Friday, June 15, 2012
Most of the firms that we work with have no shortage of links on their websites. These links take users to websites for colleagues, organizations that the attorneys belong to, online resource guides and news articles. And while strategic links to well aligned websites can make your law firm’s site a great tool for visitors, they can often require frequent review and modification.
We’ve all had a run in with a dead link. You’re cruising around a site and find a link that piques your interest so you click on it with anticipation, and within seconds are redirected to a screen which tells you that the page you’re looking for cannot be found. The URL has changed or been removed from the host site altogether.
This is very common with news sites. Take for example, the New York Times. When a story is first published, it is made available for public viewing on www.nytimes.com. However, after a few days, the newspaper archives the article and it becomes limited to those with a paid online subscription. We often see firms add links to popular news stories on their websites without realizing that most will eventually expire. This can cause frustration among site visitors and can easily make the most professionally designed attorney website seem outdated and poorly developed.
When considering what links you will add to your website, make sure that you are able to get a permanent URL from the source to ensure that it won’t change over time. Occasionally, you might find that you can Google and access an article after it has been archived. Through the search results, you may be able to read the article in its entirety but the link is not permanent. Essentially, the news website has a mechanism in place which detects visitors from a web search and grants them access but that same link would not work on your firm’s website.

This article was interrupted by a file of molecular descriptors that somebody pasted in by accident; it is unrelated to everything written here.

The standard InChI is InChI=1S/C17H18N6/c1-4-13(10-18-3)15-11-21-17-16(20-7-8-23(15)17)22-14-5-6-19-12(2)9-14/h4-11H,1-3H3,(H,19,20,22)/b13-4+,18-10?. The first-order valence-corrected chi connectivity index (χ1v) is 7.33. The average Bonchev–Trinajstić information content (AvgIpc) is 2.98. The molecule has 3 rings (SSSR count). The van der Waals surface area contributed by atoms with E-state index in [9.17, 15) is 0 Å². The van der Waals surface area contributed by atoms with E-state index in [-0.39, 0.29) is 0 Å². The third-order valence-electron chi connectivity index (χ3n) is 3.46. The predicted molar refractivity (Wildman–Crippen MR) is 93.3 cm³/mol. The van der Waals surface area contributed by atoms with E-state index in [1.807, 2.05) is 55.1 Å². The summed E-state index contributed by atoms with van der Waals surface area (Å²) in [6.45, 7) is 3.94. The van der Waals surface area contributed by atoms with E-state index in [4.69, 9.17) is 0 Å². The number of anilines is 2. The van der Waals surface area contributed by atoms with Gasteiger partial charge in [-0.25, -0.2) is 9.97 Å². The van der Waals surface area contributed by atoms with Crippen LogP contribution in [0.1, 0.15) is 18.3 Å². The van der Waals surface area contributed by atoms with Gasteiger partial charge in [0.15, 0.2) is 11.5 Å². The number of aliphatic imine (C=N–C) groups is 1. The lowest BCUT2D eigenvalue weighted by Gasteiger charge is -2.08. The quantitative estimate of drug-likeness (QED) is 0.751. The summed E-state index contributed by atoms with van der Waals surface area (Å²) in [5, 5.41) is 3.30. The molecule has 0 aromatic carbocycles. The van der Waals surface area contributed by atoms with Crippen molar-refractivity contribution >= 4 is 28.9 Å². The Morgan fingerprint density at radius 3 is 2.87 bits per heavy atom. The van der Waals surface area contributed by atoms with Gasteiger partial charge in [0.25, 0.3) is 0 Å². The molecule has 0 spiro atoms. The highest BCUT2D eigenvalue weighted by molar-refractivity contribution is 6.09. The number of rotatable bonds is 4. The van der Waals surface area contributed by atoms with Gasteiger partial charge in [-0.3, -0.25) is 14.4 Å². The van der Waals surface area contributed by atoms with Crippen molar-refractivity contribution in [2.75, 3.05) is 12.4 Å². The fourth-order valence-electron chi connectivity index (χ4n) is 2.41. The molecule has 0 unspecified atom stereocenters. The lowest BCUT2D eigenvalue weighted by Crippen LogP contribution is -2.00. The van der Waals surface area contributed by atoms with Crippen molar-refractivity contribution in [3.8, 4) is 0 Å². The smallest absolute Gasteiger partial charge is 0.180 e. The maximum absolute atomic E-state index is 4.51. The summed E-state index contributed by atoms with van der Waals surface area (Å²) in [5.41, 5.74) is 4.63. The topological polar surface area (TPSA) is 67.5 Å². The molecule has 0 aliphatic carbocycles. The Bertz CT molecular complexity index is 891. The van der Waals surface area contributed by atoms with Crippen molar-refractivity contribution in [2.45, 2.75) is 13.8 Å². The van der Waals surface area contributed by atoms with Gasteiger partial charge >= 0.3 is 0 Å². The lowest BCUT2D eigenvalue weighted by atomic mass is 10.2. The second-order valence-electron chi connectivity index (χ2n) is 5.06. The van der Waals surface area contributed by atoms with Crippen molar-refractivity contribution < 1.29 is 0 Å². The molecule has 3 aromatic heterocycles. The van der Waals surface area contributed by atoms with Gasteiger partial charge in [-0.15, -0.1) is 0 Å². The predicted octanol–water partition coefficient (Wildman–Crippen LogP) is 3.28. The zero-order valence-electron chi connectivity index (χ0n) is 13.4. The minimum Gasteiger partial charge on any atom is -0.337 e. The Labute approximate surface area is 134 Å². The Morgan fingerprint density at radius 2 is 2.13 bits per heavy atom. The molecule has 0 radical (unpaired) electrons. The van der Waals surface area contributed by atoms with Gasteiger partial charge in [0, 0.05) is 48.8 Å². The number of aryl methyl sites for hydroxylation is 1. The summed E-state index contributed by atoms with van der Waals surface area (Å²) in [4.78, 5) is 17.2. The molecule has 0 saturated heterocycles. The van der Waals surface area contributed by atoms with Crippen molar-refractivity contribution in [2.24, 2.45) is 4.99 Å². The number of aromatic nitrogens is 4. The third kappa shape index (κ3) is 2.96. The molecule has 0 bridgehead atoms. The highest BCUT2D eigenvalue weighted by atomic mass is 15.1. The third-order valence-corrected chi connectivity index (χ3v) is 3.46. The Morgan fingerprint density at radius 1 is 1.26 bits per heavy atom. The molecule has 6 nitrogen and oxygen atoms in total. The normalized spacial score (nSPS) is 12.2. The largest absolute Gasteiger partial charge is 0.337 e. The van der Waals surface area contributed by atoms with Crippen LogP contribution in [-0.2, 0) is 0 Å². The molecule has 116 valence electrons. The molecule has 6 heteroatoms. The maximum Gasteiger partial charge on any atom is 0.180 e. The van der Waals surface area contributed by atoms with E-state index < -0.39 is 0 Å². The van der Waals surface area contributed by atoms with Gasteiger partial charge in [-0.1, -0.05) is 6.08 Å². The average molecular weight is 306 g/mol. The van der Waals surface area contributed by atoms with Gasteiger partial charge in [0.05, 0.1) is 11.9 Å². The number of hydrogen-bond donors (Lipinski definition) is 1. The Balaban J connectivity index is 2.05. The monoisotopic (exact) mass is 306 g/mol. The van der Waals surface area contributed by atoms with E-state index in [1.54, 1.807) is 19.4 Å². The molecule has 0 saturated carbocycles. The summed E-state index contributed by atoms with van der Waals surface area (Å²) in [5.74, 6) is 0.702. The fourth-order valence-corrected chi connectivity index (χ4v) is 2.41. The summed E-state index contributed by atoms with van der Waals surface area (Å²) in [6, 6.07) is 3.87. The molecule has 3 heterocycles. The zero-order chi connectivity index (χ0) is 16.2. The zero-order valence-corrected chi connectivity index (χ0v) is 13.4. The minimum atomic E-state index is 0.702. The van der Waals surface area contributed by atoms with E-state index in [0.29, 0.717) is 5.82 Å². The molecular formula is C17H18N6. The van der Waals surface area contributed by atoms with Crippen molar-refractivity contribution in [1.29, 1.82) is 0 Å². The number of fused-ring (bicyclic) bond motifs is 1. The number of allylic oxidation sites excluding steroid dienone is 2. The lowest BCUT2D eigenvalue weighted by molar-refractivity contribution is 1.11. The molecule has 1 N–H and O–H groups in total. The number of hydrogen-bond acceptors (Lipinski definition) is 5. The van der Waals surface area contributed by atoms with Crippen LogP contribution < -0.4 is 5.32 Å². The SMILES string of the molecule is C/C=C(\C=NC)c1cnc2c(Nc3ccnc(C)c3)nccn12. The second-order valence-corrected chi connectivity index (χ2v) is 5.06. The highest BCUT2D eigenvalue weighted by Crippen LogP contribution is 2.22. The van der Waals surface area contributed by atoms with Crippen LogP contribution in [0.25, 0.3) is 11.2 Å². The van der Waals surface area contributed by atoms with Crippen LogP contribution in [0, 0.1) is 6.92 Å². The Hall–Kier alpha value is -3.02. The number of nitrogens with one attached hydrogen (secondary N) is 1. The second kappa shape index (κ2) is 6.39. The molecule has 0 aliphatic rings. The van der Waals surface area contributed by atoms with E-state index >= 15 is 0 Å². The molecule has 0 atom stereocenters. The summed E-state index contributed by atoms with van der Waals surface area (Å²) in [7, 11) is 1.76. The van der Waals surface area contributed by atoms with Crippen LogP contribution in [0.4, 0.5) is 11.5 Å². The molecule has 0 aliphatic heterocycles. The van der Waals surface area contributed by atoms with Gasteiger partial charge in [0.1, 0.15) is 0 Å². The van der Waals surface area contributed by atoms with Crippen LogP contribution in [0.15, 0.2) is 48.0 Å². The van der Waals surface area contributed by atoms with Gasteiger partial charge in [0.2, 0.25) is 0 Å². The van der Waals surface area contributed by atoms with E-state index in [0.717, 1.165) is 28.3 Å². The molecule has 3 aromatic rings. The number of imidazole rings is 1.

If you’re featured in a news story or authored an article for a publication, ask them if you can include a copy of the article on your website so you don’t have to worry about the URL expiring. If you’re unable to find a permanent URL, consider writing your own short article on the subject matter. This might just include a short summary and your legal expertise related to the subject matter. This small step can help to enhance your site’s copy and will ensure that it never becomes outdated.
Of course, there will be situations where linking to the original source is absolutely necessary. When that is the only viable option, make sure that you review the link each week to ensure continued functionality.